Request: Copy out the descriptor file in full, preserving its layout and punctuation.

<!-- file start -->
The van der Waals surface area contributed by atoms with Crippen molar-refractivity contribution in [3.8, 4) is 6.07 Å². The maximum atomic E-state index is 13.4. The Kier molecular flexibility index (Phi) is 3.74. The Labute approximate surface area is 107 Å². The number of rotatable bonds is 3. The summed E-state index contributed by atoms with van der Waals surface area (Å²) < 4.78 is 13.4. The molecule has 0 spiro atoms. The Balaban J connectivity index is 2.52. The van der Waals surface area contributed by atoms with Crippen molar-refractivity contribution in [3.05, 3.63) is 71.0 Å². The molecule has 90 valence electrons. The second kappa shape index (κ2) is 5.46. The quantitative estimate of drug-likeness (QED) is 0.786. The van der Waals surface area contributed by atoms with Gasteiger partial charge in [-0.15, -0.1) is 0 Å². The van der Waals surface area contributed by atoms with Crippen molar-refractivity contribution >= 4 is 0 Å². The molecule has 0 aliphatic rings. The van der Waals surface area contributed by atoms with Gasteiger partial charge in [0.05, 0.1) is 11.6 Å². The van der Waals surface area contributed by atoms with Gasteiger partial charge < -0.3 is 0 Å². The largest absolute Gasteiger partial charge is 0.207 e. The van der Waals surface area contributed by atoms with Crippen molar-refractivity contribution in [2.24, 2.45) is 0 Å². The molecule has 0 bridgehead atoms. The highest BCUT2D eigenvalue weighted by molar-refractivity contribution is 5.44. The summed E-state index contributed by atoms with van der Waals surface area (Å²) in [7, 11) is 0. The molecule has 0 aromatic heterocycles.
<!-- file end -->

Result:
The van der Waals surface area contributed by atoms with Crippen molar-refractivity contribution in [3.8, 4) is 6.07 Å². The maximum atomic E-state index is 13.4. The Kier molecular flexibility index (Phi) is 3.74. The Labute approximate surface area is 107 Å². The number of rotatable bonds is 3. The summed E-state index contributed by atoms with van der Waals surface area (Å²) < 4.78 is 13.4. The molecule has 0 spiro atoms. The Balaban J connectivity index is 2.52. The van der Waals surface area contributed by atoms with Crippen molar-refractivity contribution in [3.05, 3.63) is 71.0 Å². The molecule has 90 valence electrons. The second kappa shape index (κ2) is 5.46. The quantitative estimate of drug-likeness (QED) is 0.786. The van der Waals surface area contributed by atoms with Gasteiger partial charge in [-0.15, -0.1) is 0 Å². The van der Waals surface area contributed by atoms with Crippen molar-refractivity contribution >= 4 is 0 Å². The molecule has 0 aliphatic rings. The van der Waals surface area contributed by atoms with Gasteiger partial charge in [0.05, 0.1) is 11.6 Å². The van der Waals surface area contributed by atoms with Gasteiger partial charge < -0.3 is 0 Å². The largest absolute Gasteiger partial charge is 0.207 e. The van der Waals surface area contributed by atoms with Crippen molar-refractivity contribution in [2.24, 2.45) is 0 Å². The molecule has 0 bridgehead atoms. The highest BCUT2D eigenvalue weighted by molar-refractivity contribution is 5.44. The summed E-state index contributed by atoms with van der Waals surface area (Å²) in [7, 11) is 0. The molecule has 0 aromatic heterocycles.